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In 1985, the automobile giant Ford was teetering on the edge of financial collapse. Faced with internal chaos, an uninspiring product line, and fierce competition from Japanese cars – they needed a sensation. Enter: The Ford Taurus. This breakthrough model didn't just rescue the company, it sparked new life in an industry that represented 3% of the United State's GDP. But how Ford did it is even more surprising. For the first time ever, the venerable carmaker changed how it made cars. It introduced a brand new cross-functional team approach, putting engineering and design together in the same room, and welcoming the contributions of employees across the organization. The Taurus was not just a revolutionary product, it represented a revolution in how to do business. In this episode, host Gabriela Cowperthwaite takes us to the design floor where together creative geniuses from different departments hash out the details of an entirely new American automobile. We hear from John Risk, the Program Director of the Ford Taurus project, and Jack Telnack, then the head of North America design. We also get the insights of Eric Taub, author of "Taurus: The Making of the Car That Saved Ford," and David Cole, former director of the Center For Automotive Research.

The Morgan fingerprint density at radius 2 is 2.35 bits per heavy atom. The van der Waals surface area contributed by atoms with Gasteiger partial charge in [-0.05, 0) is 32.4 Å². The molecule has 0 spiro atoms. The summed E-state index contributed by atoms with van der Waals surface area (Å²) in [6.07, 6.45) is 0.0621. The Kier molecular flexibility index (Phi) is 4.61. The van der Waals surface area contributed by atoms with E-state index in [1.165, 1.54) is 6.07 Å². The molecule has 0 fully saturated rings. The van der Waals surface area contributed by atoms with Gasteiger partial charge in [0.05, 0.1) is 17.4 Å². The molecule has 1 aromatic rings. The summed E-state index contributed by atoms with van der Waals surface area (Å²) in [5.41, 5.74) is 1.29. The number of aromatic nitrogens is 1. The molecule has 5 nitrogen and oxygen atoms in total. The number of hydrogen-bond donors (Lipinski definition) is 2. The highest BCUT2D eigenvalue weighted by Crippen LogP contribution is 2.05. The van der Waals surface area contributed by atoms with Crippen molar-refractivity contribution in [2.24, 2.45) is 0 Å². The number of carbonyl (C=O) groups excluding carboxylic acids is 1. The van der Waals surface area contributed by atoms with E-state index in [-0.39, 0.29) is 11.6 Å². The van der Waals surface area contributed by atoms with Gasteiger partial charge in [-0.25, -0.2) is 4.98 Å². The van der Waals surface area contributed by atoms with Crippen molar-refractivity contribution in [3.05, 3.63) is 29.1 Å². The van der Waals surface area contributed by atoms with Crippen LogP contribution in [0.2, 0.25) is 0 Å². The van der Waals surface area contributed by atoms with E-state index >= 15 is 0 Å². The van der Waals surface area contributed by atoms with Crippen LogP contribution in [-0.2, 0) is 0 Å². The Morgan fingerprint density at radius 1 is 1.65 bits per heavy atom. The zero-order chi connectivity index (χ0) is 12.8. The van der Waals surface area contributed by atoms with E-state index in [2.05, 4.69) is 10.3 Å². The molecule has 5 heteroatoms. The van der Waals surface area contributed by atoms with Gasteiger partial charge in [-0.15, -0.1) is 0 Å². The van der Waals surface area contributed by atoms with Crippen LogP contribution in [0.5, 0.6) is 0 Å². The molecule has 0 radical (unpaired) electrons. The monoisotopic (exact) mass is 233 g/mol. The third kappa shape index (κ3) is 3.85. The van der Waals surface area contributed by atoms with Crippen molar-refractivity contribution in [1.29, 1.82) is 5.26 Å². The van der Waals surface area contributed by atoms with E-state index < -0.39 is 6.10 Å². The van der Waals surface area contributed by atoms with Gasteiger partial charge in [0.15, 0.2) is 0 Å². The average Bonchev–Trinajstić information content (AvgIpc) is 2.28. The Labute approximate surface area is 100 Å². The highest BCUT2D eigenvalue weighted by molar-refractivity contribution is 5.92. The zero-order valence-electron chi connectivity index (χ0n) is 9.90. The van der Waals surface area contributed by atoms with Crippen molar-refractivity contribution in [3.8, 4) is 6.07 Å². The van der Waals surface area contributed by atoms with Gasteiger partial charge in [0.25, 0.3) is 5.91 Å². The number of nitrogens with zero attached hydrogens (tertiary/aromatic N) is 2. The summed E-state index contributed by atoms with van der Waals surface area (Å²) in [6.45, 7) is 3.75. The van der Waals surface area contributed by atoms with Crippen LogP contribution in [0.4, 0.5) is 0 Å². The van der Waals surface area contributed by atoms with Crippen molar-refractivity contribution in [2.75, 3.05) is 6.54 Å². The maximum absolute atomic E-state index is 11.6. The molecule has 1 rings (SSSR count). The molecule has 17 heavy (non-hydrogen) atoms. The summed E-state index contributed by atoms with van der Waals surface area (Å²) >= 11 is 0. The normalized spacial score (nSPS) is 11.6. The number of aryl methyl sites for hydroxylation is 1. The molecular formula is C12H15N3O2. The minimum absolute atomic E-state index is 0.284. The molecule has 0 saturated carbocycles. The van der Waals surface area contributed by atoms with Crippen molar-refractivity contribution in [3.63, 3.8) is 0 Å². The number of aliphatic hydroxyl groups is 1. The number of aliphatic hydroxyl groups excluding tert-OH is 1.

Teamistry is an original podcast from Atlassian. For more on the series, go to www.atlassian.com/podcast.